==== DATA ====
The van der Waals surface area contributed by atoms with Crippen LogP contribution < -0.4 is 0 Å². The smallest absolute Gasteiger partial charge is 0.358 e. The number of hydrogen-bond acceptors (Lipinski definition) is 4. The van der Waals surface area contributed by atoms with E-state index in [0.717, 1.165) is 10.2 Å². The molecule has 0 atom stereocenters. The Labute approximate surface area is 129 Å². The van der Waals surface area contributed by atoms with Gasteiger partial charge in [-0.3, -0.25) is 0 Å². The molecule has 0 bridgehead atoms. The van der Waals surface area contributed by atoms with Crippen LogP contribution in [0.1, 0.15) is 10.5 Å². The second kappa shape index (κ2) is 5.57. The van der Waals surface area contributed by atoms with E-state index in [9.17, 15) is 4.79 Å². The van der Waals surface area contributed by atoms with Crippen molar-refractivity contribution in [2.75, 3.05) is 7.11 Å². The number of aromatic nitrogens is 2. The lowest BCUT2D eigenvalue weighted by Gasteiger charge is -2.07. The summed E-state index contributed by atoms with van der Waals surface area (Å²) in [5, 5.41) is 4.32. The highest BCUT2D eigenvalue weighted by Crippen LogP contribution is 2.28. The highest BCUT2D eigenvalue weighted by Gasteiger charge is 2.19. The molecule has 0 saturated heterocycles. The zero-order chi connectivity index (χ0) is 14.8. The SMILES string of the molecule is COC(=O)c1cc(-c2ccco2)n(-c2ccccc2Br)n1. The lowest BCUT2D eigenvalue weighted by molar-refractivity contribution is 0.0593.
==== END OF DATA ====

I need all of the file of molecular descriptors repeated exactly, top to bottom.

The van der Waals surface area contributed by atoms with Crippen LogP contribution < -0.4 is 0 Å². The smallest absolute Gasteiger partial charge is 0.358 e. The number of hydrogen-bond acceptors (Lipinski definition) is 4. The van der Waals surface area contributed by atoms with E-state index in [0.717, 1.165) is 10.2 Å². The molecule has 0 atom stereocenters. The Labute approximate surface area is 129 Å². The van der Waals surface area contributed by atoms with Gasteiger partial charge in [-0.3, -0.25) is 0 Å². The molecule has 0 bridgehead atoms. The van der Waals surface area contributed by atoms with Crippen LogP contribution in [0.1, 0.15) is 10.5 Å². The second kappa shape index (κ2) is 5.57. The van der Waals surface area contributed by atoms with E-state index in [9.17, 15) is 4.79 Å². The van der Waals surface area contributed by atoms with Crippen molar-refractivity contribution in [2.75, 3.05) is 7.11 Å². The number of aromatic nitrogens is 2. The lowest BCUT2D eigenvalue weighted by Gasteiger charge is -2.07. The summed E-state index contributed by atoms with van der Waals surface area (Å²) in [5, 5.41) is 4.32. The highest BCUT2D eigenvalue weighted by Crippen LogP contribution is 2.28. The highest BCUT2D eigenvalue weighted by Gasteiger charge is 2.19. The molecule has 0 saturated heterocycles. The zero-order chi connectivity index (χ0) is 14.8. The SMILES string of the molecule is COC(=O)c1cc(-c2ccco2)n(-c2ccccc2Br)n1. The lowest BCUT2D eigenvalue weighted by molar-refractivity contribution is 0.0593.